“I hope so, but it’s still in the purview of Sen. Inhofe. And we’ve been talking, and I think we’d like to follow the path closely [like] we did with Gen. [Jim] Mattis in terms of getting some hearings done before the 20th,” Reed told reporters Wednesday.
Since then, the committee on Thursday announced a hearing on civilian control of the armed forces that’s expected to cover the waiver. Set to testify are Lindsay Cohn, of the U.S. Naval War College, and Kathleen McInnis, a Congressional Research Service expert in international security.
It’s an open question how many of Biden’s nominees Republicans will allow to be confirmed on Inauguration Day, if any. Before Trump was sworn in four years ago, there was a partisan fight over the number of his Cabinet picks.
Senate Minority Whip Dick Durbin, D-Ill., told MSNBC last month that any newly elected president deserves to have his team confirmed.
“We have an obligation, I think, personally and politically, to give him a team in place, particularly in the critical departments like the Department of Defense,” Durbin said of Biden. “So I certainly hope that the same courtesy will be extended to President Biden that we extended President Trump.”
In 2017, Senate Minority Leader Chuck Schumer, D-N.Y., allowed Senate Majority Leader Mitch McConnell, R-Ky., only two picks for rapid confirmation ― Mattis to lead the Pentagon and John Kelly to become secretary of the Department of Homeland Security ― and sought floor debates for even the noncontroversial nominees.
At the time, Republicans groused that President Barack Obama got seven of his Cabinet picks installed on his first day as president and that Democrats were endangering national security for holding up Mike Pompeo, then the pick for CIA director and a key member of Trump’s national security team.
Punaro recommended the Senate Armed Services Committee hold both the waiver hearing and a confirmation hearing next week to speed the process.
“My position is they should pull out all the stops to get Austin waived and confirmed by the 20th. He should be there on Day One when the president takes over,” Punaro said. “The secretary of defense is the only other civilian in the war-fighting chain of command, and you need to have someone that the president has confidence in, has nominated, and is his secretary of defense.”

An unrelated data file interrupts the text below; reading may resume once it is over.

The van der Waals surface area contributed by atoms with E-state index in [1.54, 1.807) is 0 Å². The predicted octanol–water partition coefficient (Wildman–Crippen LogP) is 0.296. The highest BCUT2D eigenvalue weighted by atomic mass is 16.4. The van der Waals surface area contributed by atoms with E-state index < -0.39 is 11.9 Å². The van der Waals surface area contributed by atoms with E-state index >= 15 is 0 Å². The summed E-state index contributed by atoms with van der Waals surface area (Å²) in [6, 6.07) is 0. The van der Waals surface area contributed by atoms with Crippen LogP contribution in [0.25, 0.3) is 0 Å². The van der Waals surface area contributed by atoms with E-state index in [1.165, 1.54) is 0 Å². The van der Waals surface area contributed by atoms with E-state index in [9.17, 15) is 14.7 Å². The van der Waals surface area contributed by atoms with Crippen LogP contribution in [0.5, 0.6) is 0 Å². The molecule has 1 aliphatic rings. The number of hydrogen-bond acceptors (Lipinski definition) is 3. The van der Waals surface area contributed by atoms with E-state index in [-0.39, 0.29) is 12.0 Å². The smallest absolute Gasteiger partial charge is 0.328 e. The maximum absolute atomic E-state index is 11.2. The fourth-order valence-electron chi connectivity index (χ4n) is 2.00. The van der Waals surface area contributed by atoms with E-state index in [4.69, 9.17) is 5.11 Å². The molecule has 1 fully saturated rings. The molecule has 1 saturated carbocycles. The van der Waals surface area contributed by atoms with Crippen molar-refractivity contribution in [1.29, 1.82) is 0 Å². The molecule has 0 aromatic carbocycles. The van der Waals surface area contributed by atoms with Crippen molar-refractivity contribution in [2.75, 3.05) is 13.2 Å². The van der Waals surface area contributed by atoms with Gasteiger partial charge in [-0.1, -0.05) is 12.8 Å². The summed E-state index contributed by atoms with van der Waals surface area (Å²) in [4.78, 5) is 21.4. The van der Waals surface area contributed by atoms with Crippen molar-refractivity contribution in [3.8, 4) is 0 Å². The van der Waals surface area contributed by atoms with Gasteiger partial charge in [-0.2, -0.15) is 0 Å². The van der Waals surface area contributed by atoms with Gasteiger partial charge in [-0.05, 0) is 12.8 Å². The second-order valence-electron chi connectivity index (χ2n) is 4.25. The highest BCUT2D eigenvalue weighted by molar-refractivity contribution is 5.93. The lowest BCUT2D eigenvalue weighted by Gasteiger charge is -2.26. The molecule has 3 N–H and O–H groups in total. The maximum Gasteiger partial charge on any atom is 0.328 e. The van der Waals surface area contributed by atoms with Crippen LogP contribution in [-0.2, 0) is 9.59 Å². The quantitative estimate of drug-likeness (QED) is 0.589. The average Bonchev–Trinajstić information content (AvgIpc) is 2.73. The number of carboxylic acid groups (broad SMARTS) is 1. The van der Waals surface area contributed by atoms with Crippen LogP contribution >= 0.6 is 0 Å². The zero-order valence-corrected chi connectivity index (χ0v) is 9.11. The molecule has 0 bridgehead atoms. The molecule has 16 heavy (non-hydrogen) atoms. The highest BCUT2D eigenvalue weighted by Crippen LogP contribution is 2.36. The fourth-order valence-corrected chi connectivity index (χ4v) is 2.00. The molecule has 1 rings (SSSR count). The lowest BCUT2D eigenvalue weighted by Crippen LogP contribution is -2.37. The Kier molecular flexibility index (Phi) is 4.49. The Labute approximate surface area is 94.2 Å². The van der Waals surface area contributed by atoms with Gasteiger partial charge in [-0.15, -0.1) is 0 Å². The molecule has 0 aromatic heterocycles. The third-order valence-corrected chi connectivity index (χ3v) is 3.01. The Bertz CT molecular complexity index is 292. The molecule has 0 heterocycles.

With an eye on the previous administration’s time crunch, which may be exacerbated by Republican resistance, the Biden team has focused on lining up lower-level political appointees who do not need Senate confirmation in order to ensure a strong national security team is in place on Day One. That essentially covers anyone at the deputy assistant secretary of defense level or lower.
In total, Biden has 62 Defense Department jobs to fill that require Senate confirmation, including Austin, Hicks and Colin Kahl, who has been nominated for undersecretary of defense for policy. (While not technically third in the line of succession, that job is often referred to as the third-most important civilian role at the department, given the breadth of its responsibilities.)
It took the Obama administration an average of fove months to nominate and just over two months to confirm its so-called PAS officials (presidentially appointed, Senate-confirmed) — an average of a seventh-month process, according to data compiled by Punaro.
Top-tier officials with the Office of the Secretary of Defense, such as the undersecretary of defense for policy, took just under four months to confirm.
In contrast, the Trump administration was plagued by a slow process for identifying, nominating and confirming individuals for top spots, even though the president’s party controlled the Senate for his entire term.
It took about seven and a half months to nominate and almost three and a half months to confirm — about a total of 11 months to confirm such individuals. When it comes to those top-tier officials, it took the Trump team six months to nominate and an additional three months to confirm — over twice as long as it took the Obama team for those same roles.